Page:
Are the Timberwolves getting rebuilding all wrong, again?

Ball Don't Lie
Sam Mitchell calls one out. (Getty Images)
Sam Mitchell calls one out. (Getty Images)

You’re probably supposed to take it easy on the Minnesota Timberwolves. The team was picked, after drafting yet another teenager at the top of the draft, by many to act as the worst team in the Western Conference. Of sadder concern was the loss of team president and head coach Flip Saunders after his battle with Hodgkin lymphoma right before the season started.

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The team rallied under interim head coach Sam Mitchell to begin 2015-16, though, working up an 8-8 record to start the season; conquests that included quality wins against the Hawks (twice) and Bulls. Since then, however, the squad has lost 26 of 32, with only the incompetency of the Byron Scott-led Lakers keeping them out of the cellar in the West.

As it is with Scott’s Lakers, though, there are fears that the coaching staff is acting similarly pound-foolish. That the Wolves could lose with abandon – sweet, another chance at a No. 1 overall pick – but not at the expense of player development. Lose to the Lakers and let a 37-year old drop 38 on you, fine, but make sure the kids aren’t sustaining bad habits left over from the combined four years of NCAA training that Andrew Wiggins, Karl-Anthony Towns, Shabazz Muhammad and Zach LaVine had.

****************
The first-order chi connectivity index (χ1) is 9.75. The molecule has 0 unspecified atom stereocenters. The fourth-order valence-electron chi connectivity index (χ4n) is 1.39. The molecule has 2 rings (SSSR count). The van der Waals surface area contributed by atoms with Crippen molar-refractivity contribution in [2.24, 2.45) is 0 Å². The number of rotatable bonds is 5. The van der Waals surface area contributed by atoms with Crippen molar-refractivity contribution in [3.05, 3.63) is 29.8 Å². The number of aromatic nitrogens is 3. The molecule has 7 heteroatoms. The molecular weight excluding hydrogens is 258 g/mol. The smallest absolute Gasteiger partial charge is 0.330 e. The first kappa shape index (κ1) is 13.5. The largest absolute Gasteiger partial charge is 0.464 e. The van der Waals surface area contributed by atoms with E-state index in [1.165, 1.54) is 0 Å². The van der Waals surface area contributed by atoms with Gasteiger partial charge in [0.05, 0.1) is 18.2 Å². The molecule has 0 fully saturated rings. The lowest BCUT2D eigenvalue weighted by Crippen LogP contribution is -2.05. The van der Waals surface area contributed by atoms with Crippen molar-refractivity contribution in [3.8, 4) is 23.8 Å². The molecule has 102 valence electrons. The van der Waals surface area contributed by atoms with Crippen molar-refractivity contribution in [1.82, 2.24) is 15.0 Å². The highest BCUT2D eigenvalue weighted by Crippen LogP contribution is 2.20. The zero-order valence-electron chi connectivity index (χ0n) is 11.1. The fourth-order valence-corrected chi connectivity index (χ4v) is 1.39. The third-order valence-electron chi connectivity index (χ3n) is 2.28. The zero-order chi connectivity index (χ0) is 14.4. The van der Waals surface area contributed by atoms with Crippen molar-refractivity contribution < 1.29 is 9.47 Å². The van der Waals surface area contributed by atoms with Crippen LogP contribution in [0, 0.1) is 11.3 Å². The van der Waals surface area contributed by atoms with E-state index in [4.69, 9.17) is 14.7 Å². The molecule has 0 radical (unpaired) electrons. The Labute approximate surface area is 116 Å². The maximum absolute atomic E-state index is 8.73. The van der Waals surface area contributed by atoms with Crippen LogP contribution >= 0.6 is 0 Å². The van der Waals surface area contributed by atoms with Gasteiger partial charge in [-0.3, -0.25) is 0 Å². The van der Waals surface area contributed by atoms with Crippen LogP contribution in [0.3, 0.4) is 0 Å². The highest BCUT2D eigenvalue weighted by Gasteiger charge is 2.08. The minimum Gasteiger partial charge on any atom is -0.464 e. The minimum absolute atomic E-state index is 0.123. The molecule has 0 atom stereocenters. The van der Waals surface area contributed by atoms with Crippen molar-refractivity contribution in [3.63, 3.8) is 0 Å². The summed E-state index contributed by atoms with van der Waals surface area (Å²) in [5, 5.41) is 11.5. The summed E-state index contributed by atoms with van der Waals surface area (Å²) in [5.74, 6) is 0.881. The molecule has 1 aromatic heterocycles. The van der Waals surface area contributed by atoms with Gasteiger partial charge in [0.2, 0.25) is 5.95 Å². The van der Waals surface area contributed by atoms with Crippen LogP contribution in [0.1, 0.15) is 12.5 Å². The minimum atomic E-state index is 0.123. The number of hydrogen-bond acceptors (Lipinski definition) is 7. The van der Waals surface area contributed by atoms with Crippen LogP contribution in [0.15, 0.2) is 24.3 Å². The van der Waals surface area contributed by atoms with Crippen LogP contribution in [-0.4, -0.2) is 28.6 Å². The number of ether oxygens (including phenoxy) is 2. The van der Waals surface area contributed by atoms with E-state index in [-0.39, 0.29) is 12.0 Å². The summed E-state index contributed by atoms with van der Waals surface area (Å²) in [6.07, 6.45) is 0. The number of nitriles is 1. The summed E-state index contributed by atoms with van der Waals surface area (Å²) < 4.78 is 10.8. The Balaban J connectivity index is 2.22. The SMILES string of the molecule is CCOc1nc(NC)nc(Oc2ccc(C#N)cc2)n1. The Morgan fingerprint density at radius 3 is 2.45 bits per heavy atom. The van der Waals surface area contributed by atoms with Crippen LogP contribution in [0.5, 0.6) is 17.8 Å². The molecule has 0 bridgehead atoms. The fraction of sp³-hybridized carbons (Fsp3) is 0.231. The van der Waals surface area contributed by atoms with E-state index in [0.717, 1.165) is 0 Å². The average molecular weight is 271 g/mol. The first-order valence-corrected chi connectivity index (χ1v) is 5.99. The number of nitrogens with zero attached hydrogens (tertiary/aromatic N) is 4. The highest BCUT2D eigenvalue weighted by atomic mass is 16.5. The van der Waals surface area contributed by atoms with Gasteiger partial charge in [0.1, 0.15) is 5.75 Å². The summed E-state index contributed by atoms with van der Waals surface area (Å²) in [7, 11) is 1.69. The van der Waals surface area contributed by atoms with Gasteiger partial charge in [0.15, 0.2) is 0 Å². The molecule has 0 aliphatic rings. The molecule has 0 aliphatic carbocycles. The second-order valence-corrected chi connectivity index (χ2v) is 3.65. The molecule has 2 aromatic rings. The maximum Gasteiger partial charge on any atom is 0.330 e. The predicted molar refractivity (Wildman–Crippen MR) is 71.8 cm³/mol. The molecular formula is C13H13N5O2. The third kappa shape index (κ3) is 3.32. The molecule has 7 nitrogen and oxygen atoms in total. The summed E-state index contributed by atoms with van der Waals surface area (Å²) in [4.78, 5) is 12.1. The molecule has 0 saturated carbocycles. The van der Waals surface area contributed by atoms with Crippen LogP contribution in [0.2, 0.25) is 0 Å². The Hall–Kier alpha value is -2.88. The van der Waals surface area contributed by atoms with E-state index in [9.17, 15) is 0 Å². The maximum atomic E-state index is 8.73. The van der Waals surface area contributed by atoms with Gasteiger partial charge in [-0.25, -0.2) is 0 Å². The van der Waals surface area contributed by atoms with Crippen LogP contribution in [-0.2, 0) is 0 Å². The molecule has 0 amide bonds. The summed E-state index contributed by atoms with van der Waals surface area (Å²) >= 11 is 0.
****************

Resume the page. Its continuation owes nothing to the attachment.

Such fears, combined with the ongoing swoon, apparently have Wolves observers both in and out of the team’s camp more than a little worried. The Associated Press’ Jon Krawczynski discussed as much last week:

But nearly half the roster of 15 players privately expressed concerns to The Associated Press about Mitchell that centered on three basic tenets: His outdated offensive system, his tendency to platoon his rotations and a lack of personal accountability for the struggles. The players spoke on condition of anonymity because they did not want to publicly criticize their head coach.